Canberra winters can be harsh, especially on your car. Here are 7 things you should do prepare your car for winter, especially if it sleeps outside at night.
- Take it to the salon
The easiest way of getting your car ready for winter is to simply take it to the professionals. They will check for all of the following as part of a standard service. However, there are some things you can do by yourself if you’re short on time.
- Car battery lower than your iPhone ?
Extra strain is put on your car battery during winter due to the increased use of your headlights and heater. Batteries typically have a lifespan of 3-5 years so if yours is older than this, look at getting a replacement from an autoshop. It’s also useful to keep a set of jumper leads in your car in case you do get caught out.
- Don’t be a dipstick
Check the oil level in your car. If it’s looking low, you can top it up with oil purchased from an auto shop. A professional mechanic can perform an oil change if your oil is old.
- Stay Cool-ant
When the mercury is dipping below 0, you want to make sure that your engine isn’t going to freeze too. Ideally the coolant should be a 50/50 mix of water and antifreeze. If you can’t remember the last time you put in anti-freeze and not just water, now’s a good time to top it up.
- Pump it (louder)
Tires can gradually lose pressure even without a hole. Properly inflated tyres will give you better steering and braking on the road, which becomes more important during winter when frost and rain can make the road more slippery. Check your manual to see what pressure your tyres should be inflated to as it depends on your car.
- Shine bright like a headlight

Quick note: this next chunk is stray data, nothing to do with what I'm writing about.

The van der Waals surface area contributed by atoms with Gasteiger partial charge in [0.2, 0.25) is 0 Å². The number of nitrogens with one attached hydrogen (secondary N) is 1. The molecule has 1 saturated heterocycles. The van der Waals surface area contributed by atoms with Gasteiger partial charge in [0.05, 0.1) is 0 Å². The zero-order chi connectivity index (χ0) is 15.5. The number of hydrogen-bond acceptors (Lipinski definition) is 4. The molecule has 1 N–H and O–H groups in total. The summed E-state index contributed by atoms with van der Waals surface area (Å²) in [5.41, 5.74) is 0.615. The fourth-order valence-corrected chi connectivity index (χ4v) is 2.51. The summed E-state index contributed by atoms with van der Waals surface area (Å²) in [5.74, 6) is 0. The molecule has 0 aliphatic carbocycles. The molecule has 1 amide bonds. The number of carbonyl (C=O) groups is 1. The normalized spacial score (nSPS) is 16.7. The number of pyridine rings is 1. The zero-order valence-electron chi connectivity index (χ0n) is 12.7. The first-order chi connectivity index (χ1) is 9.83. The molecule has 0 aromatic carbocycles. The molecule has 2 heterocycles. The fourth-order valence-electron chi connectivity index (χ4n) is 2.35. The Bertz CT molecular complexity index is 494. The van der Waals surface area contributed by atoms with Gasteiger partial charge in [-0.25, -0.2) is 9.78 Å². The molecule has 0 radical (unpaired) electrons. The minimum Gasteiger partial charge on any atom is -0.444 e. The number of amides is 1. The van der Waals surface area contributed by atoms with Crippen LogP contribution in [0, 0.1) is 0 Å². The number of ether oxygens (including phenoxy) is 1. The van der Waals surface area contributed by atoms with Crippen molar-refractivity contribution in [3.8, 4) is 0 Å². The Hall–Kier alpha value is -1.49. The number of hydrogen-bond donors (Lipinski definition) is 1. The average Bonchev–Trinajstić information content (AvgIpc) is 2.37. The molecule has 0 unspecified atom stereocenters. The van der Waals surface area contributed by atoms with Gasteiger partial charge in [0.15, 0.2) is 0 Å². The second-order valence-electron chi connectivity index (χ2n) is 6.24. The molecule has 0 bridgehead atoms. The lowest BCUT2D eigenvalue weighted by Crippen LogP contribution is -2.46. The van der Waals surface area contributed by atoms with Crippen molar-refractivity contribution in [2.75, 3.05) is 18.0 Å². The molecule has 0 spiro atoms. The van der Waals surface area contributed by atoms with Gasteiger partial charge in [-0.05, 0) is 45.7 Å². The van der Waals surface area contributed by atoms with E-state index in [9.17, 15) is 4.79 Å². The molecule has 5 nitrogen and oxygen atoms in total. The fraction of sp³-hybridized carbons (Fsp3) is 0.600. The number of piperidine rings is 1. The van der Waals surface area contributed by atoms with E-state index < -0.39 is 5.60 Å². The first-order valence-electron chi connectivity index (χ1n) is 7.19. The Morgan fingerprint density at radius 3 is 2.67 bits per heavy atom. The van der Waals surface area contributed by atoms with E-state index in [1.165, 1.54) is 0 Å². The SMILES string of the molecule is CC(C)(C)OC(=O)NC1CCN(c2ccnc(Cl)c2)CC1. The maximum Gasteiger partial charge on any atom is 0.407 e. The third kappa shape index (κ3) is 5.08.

Check that all bulbs are working, including headlights, high beams and indicators. Canberra often has thick fog in the morning in winter. Not only is it dangerous for you not to be able to see what’s in front of you, it’s dangerous for other drivers who can’t see you.
- Ice, ice baby
If you don’t already own an ice scraper, you must be new to Canberra. This handy tool will make clearing the frost of your windscreen so much easier and faster and they only cost a few dollars at an autoshop. Top tip: isopropyl alcohol – the same stuff you use to clean your glasses – will melt stubborn frost quickly.
- It’s getting hot in here
Give it time to warm up. Allow five extra minutes before you leave the house to give your vehicle time to get warm, especially if it’s over 15 years old.
- Fully loaded
You may have an emergency pair of heels in the car, but what’s more important in winter is a flash light, jumper cables, driving gloves and water.
- Rug up
We’re not suggesting you invest in an electric blanket for your car (although that would be nice). One thing you can do is get an old blanket or towel to cover your wind shield to avoid icing over.